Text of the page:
July 15, 2024

Dayyaan Edries, a Grade 10 learner from Vista Nova High School and his teacher Ms. Pertunia Mutheiwana, won the National Young Historians’ Award which was held at the Department of Basic Education in Pretoria from 29th September to 2nd October 2017.

Sixty four Grade 8 – 11 Social Sciences/ History learners and twelve teachers from eight provinces participated in the competition. The annual competition is an initiative by the National Department of Basic Education as a contribution to strengthening History as a subject of choice in schools.

The competition is named after the first Nobel Peace laureate South of Sahara, Nkosi Albert John Luthuli, who apart from his fight for total emancipation of the oppressed, was a distinguished educationist, having taken up his first teaching assignment at Adams College, where he completed his Higher Teachers’ Training Course.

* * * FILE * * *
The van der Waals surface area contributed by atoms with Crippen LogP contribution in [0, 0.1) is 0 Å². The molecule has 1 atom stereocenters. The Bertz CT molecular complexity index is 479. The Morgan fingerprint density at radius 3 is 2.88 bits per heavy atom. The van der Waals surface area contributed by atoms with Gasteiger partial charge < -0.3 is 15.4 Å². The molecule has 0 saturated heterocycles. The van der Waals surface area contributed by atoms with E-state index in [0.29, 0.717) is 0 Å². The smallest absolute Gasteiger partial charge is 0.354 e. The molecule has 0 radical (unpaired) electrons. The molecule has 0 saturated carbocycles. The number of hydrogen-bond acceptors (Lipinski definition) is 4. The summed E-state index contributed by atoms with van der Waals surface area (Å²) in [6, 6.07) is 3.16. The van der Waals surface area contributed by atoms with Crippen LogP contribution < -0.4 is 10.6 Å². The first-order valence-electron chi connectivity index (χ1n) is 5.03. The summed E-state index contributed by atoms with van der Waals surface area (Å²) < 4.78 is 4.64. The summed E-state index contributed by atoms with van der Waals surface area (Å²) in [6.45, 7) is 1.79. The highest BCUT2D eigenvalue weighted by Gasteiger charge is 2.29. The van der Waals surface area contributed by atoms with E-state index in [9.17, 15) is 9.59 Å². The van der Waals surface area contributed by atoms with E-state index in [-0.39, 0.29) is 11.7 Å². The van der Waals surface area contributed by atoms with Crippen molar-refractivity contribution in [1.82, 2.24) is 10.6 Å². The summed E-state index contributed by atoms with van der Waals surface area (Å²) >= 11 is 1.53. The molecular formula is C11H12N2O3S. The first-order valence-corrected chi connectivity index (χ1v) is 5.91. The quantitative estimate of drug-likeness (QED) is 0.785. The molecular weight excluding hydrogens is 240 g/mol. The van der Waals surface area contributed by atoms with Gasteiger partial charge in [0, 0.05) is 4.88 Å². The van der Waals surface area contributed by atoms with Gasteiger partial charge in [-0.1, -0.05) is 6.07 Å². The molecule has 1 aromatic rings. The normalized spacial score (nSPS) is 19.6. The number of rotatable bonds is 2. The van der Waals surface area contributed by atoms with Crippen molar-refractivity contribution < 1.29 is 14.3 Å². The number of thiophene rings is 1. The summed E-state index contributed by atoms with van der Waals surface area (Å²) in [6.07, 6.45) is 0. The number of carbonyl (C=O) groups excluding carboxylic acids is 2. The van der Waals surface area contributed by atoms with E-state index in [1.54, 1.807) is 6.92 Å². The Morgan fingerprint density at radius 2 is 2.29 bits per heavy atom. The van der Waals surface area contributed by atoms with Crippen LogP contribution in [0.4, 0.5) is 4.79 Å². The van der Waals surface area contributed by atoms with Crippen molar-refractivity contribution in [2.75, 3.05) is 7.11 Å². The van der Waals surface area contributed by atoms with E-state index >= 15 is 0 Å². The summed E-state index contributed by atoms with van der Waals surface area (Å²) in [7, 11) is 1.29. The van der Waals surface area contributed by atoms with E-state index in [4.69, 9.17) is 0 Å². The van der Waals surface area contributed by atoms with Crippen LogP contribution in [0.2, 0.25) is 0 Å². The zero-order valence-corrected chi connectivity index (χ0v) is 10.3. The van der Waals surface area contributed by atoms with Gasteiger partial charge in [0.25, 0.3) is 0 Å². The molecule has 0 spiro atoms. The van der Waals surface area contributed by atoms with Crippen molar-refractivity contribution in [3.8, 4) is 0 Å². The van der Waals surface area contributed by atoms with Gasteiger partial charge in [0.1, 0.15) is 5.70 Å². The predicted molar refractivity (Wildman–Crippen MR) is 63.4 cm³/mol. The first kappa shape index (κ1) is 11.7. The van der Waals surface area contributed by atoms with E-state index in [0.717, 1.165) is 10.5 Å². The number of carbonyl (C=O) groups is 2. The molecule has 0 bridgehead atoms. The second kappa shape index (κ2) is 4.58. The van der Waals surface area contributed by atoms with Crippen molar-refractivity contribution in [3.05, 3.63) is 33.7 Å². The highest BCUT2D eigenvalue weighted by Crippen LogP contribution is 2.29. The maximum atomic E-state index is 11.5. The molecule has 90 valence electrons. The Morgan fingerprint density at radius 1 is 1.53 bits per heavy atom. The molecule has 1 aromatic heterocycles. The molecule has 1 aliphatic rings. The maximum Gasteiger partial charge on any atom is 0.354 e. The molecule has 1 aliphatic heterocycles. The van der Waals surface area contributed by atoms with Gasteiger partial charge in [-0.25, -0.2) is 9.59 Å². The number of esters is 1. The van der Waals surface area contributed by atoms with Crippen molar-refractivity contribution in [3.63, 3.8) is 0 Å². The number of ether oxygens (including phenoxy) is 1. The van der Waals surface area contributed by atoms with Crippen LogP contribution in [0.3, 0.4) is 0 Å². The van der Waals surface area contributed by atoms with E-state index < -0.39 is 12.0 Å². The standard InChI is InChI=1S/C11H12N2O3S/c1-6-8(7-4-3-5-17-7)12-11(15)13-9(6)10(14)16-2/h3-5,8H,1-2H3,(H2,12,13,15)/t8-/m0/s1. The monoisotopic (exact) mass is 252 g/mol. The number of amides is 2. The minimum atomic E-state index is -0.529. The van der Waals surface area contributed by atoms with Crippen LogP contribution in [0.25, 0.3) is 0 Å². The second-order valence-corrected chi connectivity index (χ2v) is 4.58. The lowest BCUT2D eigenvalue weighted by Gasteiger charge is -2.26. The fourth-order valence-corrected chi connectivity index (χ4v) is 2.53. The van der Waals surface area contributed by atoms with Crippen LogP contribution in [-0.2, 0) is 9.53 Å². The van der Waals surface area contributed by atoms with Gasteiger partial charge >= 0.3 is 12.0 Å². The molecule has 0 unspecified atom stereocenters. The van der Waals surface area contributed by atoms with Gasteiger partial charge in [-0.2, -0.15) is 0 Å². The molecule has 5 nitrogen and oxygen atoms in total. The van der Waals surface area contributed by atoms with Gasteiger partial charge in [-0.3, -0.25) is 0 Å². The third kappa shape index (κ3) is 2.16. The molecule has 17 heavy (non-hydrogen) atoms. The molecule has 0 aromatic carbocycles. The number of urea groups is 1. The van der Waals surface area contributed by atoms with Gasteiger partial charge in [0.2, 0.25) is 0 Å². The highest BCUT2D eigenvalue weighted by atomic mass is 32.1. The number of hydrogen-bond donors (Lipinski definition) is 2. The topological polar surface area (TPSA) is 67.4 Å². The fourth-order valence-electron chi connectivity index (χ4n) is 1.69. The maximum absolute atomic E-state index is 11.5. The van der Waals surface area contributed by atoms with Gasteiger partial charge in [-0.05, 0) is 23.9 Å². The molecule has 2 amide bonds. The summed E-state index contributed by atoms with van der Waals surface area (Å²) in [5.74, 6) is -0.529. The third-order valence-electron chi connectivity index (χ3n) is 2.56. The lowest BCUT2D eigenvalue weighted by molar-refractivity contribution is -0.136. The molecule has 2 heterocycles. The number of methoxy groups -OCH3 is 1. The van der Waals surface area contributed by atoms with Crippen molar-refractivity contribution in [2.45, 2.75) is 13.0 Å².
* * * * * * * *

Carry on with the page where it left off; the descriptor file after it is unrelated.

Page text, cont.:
Dayyaan’s research focuses on ‘A life story of a former activist in Bonteheuwel, who emulates the values of Oliver Tambo in addressing issues of non-racialism and socio-economic inequalities’. He interviewed Mr. Quentin Michaels from Bonteheuwel to highlight the impact he had in the Bonteheuwel community and verified the information by interviewing Mr. Neville van der Rheede and Ms .Charlene Edum.


Teachers are important role-players in this competition, as they guide the learners through the formal oral history research process. Ms. Pertunia Mutheiwana from Vista Nova High School presented how she introduced the process and the implementation plan of oral history to the learners.

Ms Mutheiwana explains that ‘as my learners hail from a special educational needs background, it has always been imperative to make them realise that disability is not an inability hence their chances of success in all spheres of life hinges on equality’.


Ms. Dodgen concludes that ‘through the competition the learners and teachers are accessing the memory of ordinary citizens. History is not only about our heroes, but also about everyday people in our communities. Their names may not appear in the history books, but they have made an immense contribution to get us where we are today’.

Issued by: Western Cape Education

Skip to content